A past CSLA President and CSLA-IFLA delegate, Professor Jacobs has a distinguished career fueled by sustained convictions rooted in his fundamental principles and belief in the transformative power of landscape architecture.

Glenn O’Connor, OALA, FCSLA, FASLA (Jury Chair), Nastaran Moradinejad, BCSLA, AALA, CSLA, and Carol Craig, AALA, FCSLA

"A pioneer and inspiring model for landscape architecture education in Canada, a recognized practitioner acknowledged through many awards and by citizen appreciation for his creations, Peter Jacobs has followed a path that embodies a vision of landscape architecture in its social, ethical and cultural dimension. He is a living heritage in service of human development through the improvement of habitats such as cities, neighbourhoods, and other forms of inhabited territories, including the North and Indigenous communities." - Dinu Bumbaru C.M., Policy Director, Héritage Montréal

About Professor Peter Jacobs, AAPQ, FCSLA, FASLA

PETER JACOBS is Professor of Landscape Architecture, École d'architecture de paysage, Faculté de l'aménagement, Université de Montréal. He has served as Professor at the Graduate School of Design, Harvard University and has lecturedwidely in North America, Europe and Latin America. He is the recipient of the A.H. Tammsaare Environment Prize, the President's Prize of the Canadian Society of Landscape Architects, the Frederick Todd Prize of l’Association des architectes paysagistes du Québec, and the Governor General's medal on the occasion of the 125e Anniversary of the Confederation of Canada. Following his early practice in architecture, he has focused on landscape planning and urban design.

He is a Fellow and Past president of the Canadian Society of Landscape Architects (CSLA), Fellow of the American Society of Landscape Architects (ASLA), an Honorary Member of both the Association des architects paysagistes du Québec and the Columbian Society of Landscape Architects, and has served as Canada's delegate to the International Federation of Landscape Architects (IFLA) for ten years. He Chaired the College of Senior Fellows and was named the first Beatrix Farrand Distinguished Fellow, Landscape and Garden Studies, Dumbarton Oaks, Washington, D.C.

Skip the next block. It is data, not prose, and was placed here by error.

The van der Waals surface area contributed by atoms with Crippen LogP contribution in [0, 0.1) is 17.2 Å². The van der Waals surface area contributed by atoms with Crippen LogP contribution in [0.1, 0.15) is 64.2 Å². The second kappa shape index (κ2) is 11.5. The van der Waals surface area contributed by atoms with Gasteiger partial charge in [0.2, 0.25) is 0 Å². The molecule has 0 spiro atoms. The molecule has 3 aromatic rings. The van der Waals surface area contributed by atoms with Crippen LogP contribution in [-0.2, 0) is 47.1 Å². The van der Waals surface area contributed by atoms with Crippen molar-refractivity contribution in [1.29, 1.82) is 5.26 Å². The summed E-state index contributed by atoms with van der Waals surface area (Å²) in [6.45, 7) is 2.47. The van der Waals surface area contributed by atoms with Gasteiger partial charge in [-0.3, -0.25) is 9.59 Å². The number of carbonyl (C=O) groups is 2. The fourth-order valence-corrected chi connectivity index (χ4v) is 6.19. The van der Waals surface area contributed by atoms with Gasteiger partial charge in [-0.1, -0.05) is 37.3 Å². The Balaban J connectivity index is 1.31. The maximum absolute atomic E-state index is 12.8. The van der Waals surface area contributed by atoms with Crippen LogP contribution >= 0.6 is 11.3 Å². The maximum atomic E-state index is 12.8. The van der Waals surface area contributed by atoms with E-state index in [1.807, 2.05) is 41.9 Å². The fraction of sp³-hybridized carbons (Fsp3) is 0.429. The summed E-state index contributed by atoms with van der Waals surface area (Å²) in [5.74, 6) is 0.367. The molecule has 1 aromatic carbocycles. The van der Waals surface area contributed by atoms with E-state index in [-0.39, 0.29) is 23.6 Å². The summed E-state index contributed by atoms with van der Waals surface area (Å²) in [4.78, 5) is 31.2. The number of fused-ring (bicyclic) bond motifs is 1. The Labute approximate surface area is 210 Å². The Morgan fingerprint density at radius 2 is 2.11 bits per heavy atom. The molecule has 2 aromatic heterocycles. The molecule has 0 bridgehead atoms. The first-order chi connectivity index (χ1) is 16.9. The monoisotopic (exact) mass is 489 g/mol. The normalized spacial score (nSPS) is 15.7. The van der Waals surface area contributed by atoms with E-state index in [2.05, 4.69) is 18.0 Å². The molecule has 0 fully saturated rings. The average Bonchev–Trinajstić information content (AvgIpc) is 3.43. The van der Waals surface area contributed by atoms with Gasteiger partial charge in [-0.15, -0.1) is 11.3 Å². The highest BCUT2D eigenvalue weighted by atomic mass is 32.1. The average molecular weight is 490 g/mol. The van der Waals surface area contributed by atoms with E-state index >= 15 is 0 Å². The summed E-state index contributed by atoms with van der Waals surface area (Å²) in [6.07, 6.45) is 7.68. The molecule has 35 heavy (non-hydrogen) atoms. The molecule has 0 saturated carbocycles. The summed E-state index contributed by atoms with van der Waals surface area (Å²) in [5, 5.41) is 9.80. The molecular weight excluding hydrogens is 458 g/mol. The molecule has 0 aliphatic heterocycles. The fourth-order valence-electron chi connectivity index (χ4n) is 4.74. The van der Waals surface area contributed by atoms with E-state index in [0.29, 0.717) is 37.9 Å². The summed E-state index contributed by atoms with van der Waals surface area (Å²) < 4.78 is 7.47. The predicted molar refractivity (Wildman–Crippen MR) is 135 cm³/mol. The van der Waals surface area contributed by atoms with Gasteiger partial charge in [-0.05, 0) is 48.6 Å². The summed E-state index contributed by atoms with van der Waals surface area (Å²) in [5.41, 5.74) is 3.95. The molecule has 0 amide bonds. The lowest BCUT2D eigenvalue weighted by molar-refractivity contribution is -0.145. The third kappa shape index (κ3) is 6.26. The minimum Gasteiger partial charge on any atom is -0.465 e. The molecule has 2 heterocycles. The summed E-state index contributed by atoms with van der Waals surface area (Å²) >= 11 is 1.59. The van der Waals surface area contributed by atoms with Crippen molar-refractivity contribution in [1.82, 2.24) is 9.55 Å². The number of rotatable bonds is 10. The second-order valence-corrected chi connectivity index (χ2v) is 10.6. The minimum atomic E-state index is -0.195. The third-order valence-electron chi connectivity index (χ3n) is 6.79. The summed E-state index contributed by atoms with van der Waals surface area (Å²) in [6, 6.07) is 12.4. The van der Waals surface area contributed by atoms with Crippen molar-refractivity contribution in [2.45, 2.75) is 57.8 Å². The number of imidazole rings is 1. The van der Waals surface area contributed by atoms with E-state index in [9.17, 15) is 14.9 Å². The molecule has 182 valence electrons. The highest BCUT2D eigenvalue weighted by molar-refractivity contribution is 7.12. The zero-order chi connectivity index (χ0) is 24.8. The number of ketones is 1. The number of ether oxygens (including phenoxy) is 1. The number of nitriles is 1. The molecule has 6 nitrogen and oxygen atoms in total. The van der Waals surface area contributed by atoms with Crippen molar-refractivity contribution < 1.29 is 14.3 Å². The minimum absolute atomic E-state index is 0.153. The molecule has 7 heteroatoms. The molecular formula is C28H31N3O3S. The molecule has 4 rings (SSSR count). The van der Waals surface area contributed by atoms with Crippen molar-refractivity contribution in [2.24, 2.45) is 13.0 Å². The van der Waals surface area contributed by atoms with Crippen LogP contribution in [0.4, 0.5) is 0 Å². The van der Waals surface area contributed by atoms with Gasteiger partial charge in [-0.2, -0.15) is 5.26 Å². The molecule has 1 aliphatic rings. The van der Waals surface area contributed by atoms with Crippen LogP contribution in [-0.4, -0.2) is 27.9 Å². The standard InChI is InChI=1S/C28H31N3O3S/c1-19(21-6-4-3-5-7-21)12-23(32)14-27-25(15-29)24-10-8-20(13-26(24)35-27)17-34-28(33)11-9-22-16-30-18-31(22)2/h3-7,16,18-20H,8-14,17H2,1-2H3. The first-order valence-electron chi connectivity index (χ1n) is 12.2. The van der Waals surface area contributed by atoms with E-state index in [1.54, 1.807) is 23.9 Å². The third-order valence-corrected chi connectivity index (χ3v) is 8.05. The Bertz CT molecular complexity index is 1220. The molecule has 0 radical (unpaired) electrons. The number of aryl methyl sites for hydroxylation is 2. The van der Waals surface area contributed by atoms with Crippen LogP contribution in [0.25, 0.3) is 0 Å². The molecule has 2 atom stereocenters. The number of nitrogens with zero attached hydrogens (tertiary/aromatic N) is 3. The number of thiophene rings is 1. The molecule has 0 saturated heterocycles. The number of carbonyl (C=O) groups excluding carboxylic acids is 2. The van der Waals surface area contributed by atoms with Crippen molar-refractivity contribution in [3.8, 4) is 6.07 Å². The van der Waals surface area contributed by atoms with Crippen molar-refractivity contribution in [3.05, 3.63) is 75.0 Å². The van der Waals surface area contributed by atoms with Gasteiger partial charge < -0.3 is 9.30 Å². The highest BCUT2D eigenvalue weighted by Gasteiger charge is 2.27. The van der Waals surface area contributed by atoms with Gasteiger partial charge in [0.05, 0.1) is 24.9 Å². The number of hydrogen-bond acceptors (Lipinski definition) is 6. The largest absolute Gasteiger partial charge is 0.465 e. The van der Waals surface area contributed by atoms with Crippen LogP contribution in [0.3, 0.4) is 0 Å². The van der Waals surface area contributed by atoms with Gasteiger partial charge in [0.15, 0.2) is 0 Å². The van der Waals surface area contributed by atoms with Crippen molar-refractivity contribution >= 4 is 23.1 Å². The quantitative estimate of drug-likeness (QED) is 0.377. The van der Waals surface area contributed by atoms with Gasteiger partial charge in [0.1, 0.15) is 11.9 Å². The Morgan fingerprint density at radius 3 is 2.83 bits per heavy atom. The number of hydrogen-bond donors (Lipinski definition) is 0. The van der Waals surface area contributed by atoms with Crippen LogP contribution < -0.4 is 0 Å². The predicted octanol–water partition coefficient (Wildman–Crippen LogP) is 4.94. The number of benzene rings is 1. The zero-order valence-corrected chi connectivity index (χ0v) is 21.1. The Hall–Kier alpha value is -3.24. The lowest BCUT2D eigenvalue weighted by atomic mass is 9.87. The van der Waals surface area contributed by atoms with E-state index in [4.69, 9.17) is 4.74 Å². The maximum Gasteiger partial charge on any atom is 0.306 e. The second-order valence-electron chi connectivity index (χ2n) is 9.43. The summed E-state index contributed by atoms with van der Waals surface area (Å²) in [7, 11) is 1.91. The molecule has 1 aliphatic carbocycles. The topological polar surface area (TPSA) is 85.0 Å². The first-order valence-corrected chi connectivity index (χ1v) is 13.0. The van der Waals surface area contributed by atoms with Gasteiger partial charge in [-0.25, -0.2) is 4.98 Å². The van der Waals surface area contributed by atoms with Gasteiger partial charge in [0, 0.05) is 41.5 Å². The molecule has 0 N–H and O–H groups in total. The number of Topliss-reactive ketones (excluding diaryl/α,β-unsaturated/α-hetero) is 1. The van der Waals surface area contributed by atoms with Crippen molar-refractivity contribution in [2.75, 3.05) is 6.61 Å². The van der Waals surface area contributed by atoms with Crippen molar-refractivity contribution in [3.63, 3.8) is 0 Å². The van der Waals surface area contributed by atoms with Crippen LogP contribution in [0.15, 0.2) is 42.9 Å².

He is Emeritus Chairman of the Environmental Planning Commission, International Union for Conservation of Nature and Natural Resources (IUCN) and has been a member of the Kativik Environmental Quality Commission (KEQC) for more than 30 years. He has been nominated to numerous Canadian Committees, Commissions and public hearings concerned with environmental issues and sustainable development and Chaired the Public Advisory Committee on Canada's State of Environment Report, 1980-1990. He has served on numerous scientific and professional editorial advisory committees and has written, and edited publications related to sustainable and equitable development, landscape perception, and planning theory. Current studies focus on the idea of landscape, the meanings assigned to landscape in different cultural settings and how these inform management strategies and actions over time.